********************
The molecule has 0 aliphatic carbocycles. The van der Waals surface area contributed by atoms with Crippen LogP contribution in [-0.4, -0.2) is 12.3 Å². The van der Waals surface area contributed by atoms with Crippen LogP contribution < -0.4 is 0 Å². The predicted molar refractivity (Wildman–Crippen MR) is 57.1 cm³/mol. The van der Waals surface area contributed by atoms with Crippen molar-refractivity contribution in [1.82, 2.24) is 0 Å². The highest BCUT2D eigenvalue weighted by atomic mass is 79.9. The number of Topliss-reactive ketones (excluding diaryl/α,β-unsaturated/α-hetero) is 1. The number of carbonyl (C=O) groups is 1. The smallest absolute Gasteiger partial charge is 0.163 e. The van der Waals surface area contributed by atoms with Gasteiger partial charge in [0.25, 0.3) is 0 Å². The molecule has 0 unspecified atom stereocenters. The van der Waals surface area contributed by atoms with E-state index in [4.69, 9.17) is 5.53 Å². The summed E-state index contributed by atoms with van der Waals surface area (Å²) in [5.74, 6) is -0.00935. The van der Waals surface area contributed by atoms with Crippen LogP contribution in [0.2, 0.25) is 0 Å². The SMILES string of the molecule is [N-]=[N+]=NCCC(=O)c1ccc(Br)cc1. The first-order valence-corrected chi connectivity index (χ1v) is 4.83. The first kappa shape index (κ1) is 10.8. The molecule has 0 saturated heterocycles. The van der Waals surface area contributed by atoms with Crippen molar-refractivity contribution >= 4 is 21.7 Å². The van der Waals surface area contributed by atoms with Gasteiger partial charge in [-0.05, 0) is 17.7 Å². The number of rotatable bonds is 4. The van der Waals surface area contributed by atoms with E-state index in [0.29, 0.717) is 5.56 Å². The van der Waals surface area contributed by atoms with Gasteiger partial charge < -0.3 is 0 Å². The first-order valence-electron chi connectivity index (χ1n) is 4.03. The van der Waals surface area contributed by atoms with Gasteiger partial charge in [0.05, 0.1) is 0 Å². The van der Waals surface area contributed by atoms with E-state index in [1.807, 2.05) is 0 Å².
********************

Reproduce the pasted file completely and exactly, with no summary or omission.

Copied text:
The molecule has 0 aliphatic carbocycles. The van der Waals surface area contributed by atoms with Crippen LogP contribution in [-0.4, -0.2) is 12.3 Å². The van der Waals surface area contributed by atoms with Crippen LogP contribution < -0.4 is 0 Å². The predicted molar refractivity (Wildman–Crippen MR) is 57.1 cm³/mol. The van der Waals surface area contributed by atoms with Crippen molar-refractivity contribution in [1.82, 2.24) is 0 Å². The highest BCUT2D eigenvalue weighted by atomic mass is 79.9. The number of Topliss-reactive ketones (excluding diaryl/α,β-unsaturated/α-hetero) is 1. The number of carbonyl (C=O) groups is 1. The smallest absolute Gasteiger partial charge is 0.163 e. The van der Waals surface area contributed by atoms with Gasteiger partial charge in [0.25, 0.3) is 0 Å². The molecule has 0 unspecified atom stereocenters. The van der Waals surface area contributed by atoms with E-state index in [4.69, 9.17) is 5.53 Å². The summed E-state index contributed by atoms with van der Waals surface area (Å²) in [5.74, 6) is -0.00935. The van der Waals surface area contributed by atoms with Crippen LogP contribution in [0.2, 0.25) is 0 Å². The SMILES string of the molecule is [N-]=[N+]=NCCC(=O)c1ccc(Br)cc1. The first-order valence-corrected chi connectivity index (χ1v) is 4.83. The first kappa shape index (κ1) is 10.8. The molecule has 0 saturated heterocycles. The van der Waals surface area contributed by atoms with Crippen molar-refractivity contribution >= 4 is 21.7 Å². The van der Waals surface area contributed by atoms with Gasteiger partial charge in [-0.05, 0) is 17.7 Å². The number of rotatable bonds is 4. The van der Waals surface area contributed by atoms with E-state index in [0.29, 0.717) is 5.56 Å². The van der Waals surface area contributed by atoms with Gasteiger partial charge < -0.3 is 0 Å². The first-order valence-electron chi connectivity index (χ1n) is 4.03. The van der Waals surface area contributed by atoms with Gasteiger partial charge in [0.05, 0.1) is 0 Å². The van der Waals surface area contributed by atoms with E-state index in [1.807, 2.05) is 0 Å².